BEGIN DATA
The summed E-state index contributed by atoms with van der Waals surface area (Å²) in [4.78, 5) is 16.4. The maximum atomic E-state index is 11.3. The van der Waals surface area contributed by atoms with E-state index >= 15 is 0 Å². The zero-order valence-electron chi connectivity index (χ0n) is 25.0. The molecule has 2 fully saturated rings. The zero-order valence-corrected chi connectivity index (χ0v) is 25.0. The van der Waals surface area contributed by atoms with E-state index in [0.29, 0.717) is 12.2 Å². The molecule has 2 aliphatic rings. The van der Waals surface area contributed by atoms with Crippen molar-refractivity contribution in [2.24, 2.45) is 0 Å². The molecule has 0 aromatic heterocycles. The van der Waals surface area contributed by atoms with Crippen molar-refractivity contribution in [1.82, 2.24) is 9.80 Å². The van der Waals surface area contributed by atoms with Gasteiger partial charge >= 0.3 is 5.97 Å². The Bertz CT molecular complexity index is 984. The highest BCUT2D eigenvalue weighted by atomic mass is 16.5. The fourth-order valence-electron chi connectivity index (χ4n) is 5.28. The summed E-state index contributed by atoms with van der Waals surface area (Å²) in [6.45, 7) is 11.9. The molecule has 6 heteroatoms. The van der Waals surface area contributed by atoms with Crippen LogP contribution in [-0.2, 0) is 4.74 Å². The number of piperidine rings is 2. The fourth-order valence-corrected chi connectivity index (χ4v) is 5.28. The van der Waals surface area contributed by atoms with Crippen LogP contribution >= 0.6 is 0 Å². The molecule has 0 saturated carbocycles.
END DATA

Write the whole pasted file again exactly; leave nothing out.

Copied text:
The summed E-state index contributed by atoms with van der Waals surface area (Å²) in [4.78, 5) is 16.4. The maximum atomic E-state index is 11.3. The van der Waals surface area contributed by atoms with E-state index >= 15 is 0 Å². The zero-order valence-electron chi connectivity index (χ0n) is 25.0. The molecule has 2 fully saturated rings. The zero-order valence-corrected chi connectivity index (χ0v) is 25.0. The van der Waals surface area contributed by atoms with E-state index in [0.29, 0.717) is 12.2 Å². The molecule has 2 aliphatic rings. The van der Waals surface area contributed by atoms with Crippen molar-refractivity contribution in [2.24, 2.45) is 0 Å². The molecule has 0 aromatic heterocycles. The van der Waals surface area contributed by atoms with Crippen molar-refractivity contribution in [1.82, 2.24) is 9.80 Å². The van der Waals surface area contributed by atoms with Gasteiger partial charge >= 0.3 is 5.97 Å². The Bertz CT molecular complexity index is 984. The highest BCUT2D eigenvalue weighted by atomic mass is 16.5. The fourth-order valence-electron chi connectivity index (χ4n) is 5.28. The summed E-state index contributed by atoms with van der Waals surface area (Å²) in [6.45, 7) is 11.9. The molecule has 6 heteroatoms. The van der Waals surface area contributed by atoms with Crippen LogP contribution in [-0.2, 0) is 4.74 Å². The number of piperidine rings is 2. The fourth-order valence-corrected chi connectivity index (χ4v) is 5.28. The van der Waals surface area contributed by atoms with Crippen LogP contribution >= 0.6 is 0 Å². The molecule has 0 saturated carbocycles.